Last night, I sat in a circle with seven women inside Vermont’s women’s prison talking about the roots of Mother’s Day. I read Julia Ward Howe’s “Mother’s Day Proclamation – 1870 (watch dramatic reading here.)
Most of us have no idea that Mother’s Day originated as a movement toward international peace. Reading Howe’s words today feels as immediate and relevant as if they had just been written. Sadly. And, on a more personal note, finding peace with mother – within and without – continues for many women to be a lifelong struggle.
One of the prompts offered last light was to share a remembered scene of my mother, something learned that I want to take with me today. Read JL’s moving story below.
It’s funny how advice given, the best advice given, isn’t meant to be advice at all.
I’ll never forget the afternoon, about eight years ago or so, my mother came home from work, or being out running errands – I’m not sure exactly what it was that occupied her time. Anyway, I looked into her bedroom and she was laying there on the bed, curled up and frail-looking. She was sobbing as quietly as one can sob. I immediately felt uncomfortable.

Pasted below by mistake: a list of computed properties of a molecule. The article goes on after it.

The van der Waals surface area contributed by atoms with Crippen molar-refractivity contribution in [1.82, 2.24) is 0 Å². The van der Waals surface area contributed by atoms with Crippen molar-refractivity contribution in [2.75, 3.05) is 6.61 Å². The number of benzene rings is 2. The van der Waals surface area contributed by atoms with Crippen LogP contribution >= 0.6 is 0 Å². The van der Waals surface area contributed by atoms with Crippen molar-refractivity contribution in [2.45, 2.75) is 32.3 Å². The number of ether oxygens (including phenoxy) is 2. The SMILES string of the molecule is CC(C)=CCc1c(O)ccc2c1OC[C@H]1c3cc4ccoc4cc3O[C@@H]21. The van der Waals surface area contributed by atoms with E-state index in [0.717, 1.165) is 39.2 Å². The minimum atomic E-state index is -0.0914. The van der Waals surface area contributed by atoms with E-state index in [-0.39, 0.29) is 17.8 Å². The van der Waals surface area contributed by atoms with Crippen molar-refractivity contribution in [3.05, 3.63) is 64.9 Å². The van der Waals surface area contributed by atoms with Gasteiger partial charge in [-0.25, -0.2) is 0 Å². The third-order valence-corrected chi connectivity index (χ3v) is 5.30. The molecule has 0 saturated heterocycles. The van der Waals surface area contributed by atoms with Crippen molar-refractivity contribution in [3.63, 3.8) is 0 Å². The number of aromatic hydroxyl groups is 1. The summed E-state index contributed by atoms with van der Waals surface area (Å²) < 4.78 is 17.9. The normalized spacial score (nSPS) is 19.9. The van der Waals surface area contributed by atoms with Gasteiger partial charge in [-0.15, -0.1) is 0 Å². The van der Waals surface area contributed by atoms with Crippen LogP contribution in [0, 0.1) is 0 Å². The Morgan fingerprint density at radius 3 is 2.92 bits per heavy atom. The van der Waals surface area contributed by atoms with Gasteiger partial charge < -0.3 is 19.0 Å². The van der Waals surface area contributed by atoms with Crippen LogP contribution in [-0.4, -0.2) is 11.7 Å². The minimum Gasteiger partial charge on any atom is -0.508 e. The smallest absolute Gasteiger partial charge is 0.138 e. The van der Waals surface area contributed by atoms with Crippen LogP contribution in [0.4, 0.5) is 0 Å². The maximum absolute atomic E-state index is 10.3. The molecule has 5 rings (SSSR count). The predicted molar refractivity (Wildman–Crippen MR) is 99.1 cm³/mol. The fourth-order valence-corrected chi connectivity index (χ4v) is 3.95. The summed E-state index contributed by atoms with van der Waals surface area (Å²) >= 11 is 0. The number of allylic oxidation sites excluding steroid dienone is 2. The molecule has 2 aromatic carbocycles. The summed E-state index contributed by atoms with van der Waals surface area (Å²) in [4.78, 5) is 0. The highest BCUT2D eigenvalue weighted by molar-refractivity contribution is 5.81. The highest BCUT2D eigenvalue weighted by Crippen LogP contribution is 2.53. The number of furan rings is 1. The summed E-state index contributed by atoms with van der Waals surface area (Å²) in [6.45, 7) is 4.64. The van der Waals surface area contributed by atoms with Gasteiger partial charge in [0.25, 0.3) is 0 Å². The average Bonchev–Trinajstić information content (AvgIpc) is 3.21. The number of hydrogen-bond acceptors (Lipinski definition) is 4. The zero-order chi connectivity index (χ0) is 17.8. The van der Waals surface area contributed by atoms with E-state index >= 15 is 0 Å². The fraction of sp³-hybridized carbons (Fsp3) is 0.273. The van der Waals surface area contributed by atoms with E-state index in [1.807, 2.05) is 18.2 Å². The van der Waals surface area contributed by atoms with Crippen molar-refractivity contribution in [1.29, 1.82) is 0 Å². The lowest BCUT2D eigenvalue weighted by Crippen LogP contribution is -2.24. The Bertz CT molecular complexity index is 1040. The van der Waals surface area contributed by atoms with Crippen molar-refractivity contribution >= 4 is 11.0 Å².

At the time, I wasn’t any good at dealing with emotion; raw emotion, especially my mother’s sadness. I had never really remembered seeing her this way. I called in to her and almost with an annoyed tone in my voice asked her: “are you OK? what’s wrong with you?!!!”
In retrospect, the annoyance came out to cover the fear – the fear I felt at someone who I automatically assumed had to be stronger, braver, something-er more than the image of this curled-up crying-Mom-on-a-bed. She told me that ‘yes,’ she was OK; she was just sad.
‘Well, that’s absurd!’ I thought. “Why are you sad!” I demanded more than asked.
“No reason,” she replied. “Sometimes it’s just what happens. I just need to lay here and feel it; and then I will move on.”
With that I descended the stairs, thinking this woman is quite nearly off her rocker.
But it always stuck with me, that simple scene of my mother on her bed. All these years later, it still does. My mother has 20 years sobriety this year, and I have just begun that journey, once again, for myself. All those years spent trying not to feel.
What I mistook as her weakness was her strength . . . to feel, good and bad; to accept, to embrace and move on. She is the strongest woman I know.